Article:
DTE Energy, Michigan's largest electricity supplier, announced plans Tuesday for a dramatic transformation of its power generation — an 80% reduction in carbon emissions and the shuttering of all of its coal-fired power plants by 2050.
The $15-billion proposal would leave customers of the nation's seventh-largest energy utility receiving 40% of their power from new, natural gas-fired power plants; 40% from renewable energy, made possible by a dramatic increase in primarily wind power; and 20% from nuclear, the company's existing Fermi 2 nuclear plant.
The plan requires major infrastructure investments, and those are always passed on in the utility's energy rates, DTE Chairman and CEO Gerry Anderson said. But the utility says it will have the ability to keep any rate increases "near the rate of inflation" each year, avoiding large spikes in energy costs.
"Climate change is a big deal — I think it's the defining policy issue of our era; certainly for the energy industry, it is the defining policy issue," Anderson said. "Both I personally and the senior leadership of this company believe we have a responsibility and believe the country has a responsibility, to address this."
The utility is also motivated by stark reality: Seven major aging coal-fired power plants that would soon require expensive upgrades. DTE last year announced the shutdown of 11 coal units by the early 2020s.
"The economics argue for retirement," Anderson said. "They are old, and as major investments come up, it simply does not make sense to continue replacing components in these plants when we see their lives as being short."
DTE's proposed 30% reduction in carbon emissions by the early 2020s, and 45% reduction in carbon emissions by 2030, is more than was required by the Obama administration's Clean Power Plan. Implementation of that plan was halted by the U.S. Supreme Court in February 2016, as federal courts heard a lawsuit from 20 states, including Michigan, opposed to the plan. Michigan Attorney General Bill Schuette expressed concerns about skyrocketing energy rates as he joined the lawsuit.
President Donald Trump has downplayed climate change as a driver of energy policy and has vowed to restore the coal industry that suffered under increased carbon regulation and a move to more renewable energy.
"I understand the coal regions have been hard-hit," Anderson said. "(But) a new administration can't turn a 70-year-old coal plant into a 20-year-old coal plant... We have very old assets we need to move on and replace."
Lisa Wozniak, executive director of the nonprofit Michigan League of Conservation Voters, said, “DTE’s plan puts Michigan firmly on track toward clean, affordable and reliable energy, regardless of what happens in Washington, D.C."
The last piece in DTE's transition from coal would involve closing the vast Monroe plant, the second-largest coal-fired power plant in the U.S., completed in 1974. The utility's plan puts that closure off until 2040, and doesn't yet map out what specifically would replace its power generation.
Chris Kolb, president of the nonprofit Michigan Environmental Council, in a statement, called DTE's announcement "great news."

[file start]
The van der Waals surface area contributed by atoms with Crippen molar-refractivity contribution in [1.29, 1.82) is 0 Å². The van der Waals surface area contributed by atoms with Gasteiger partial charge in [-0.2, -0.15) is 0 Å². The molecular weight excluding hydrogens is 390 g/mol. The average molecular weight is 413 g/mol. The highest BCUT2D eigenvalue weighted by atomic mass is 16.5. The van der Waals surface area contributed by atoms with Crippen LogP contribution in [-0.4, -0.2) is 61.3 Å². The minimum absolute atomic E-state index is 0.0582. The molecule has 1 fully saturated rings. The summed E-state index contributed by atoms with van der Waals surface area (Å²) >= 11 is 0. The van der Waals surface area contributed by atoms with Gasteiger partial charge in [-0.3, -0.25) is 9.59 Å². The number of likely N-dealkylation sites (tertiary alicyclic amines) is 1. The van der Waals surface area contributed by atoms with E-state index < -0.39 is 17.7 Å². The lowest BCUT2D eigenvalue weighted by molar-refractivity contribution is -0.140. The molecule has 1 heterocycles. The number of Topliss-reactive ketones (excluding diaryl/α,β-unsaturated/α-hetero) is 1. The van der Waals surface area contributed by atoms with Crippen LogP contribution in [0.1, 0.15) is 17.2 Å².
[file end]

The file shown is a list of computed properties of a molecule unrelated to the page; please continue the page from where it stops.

"Renewable sources are now the cheapest ways to produce power in Michigan, so the substantial new investments DTE is making in clean energy will keep electricity affordable and protect customers from future price spikes, since wind and solar energy are free fuels," he said. "These new investments in homegrown renewable power will also create jobs for installers, technicians and manufacturers up and down Michigan's substantial clean energy supply chain."
The plan would require a significant increase in mostly wind power. In addition to the proposed addition of 3,500 megawatts of natural gas-fired energy capacity, the utility proposes an additional 6,000 megawatts of renewable energy capacity — enough to supply the energy for nearly 2 million homes — supplementing the 1,000 megawatts of renewable energy DTE has built since 2009.
Anderson acknowledged that in the Thumb area of Michigan, increasing numbers of turbines in recent years have led to some local push-back.
"We deployed up in the Thumb, where the wind regime was best, and we seem to have hit the limit out there in terms of what people want to see," he said. "There are other places in Michigan that are welcoming us with open arms, so we'll go there."
The company is nearing completion on a 250-acre, 200,000-panel solar energy farm in Lapeer County. But Anderson said, in the near-term, wind will continue to dominate the renewable energy portfolio, because it is "substantially cheaper" than solar energy.
DTE's announcement comes about a month after new energy legislation signed into law by Gov. Rick Snyder late last year took effect. Public Acts 341 and 342 set a goal of 35% of state energy needs coming from renewable sources, including waste reduction. The bills extended the current 10% renewable portfolio standard to 2018, and called for increasing it to 12.5% in 2019 and 15% by 2021. They also set an "Integrated Resources Planning" process for evaluating future energy needs, with greater ratepayer participation and the state Department of Environmental Quality evaluation emissions impacts.
Michigan Agency for Energy Executive Director Valerie Brader, while emphasizing that individual pieces of DTE's plan will need vetting and approval before the Michigan Public Service Commission, welcomed the utility's plans at transformation.
"I'm excited for the potential for a cleaner energy future in Michigan that protects our reliability and protects our affordability," she said.
DTE's plan also calls for reliance upon improved efficiency and energy waste reduction, a strong point of emphasis with Snyder, Brader said.
"Buying your neighbor’s insulation rather than Wyoming’s coal is going to be even more important for our future than where and whether we put up the next wind turbine or solar panel," she said.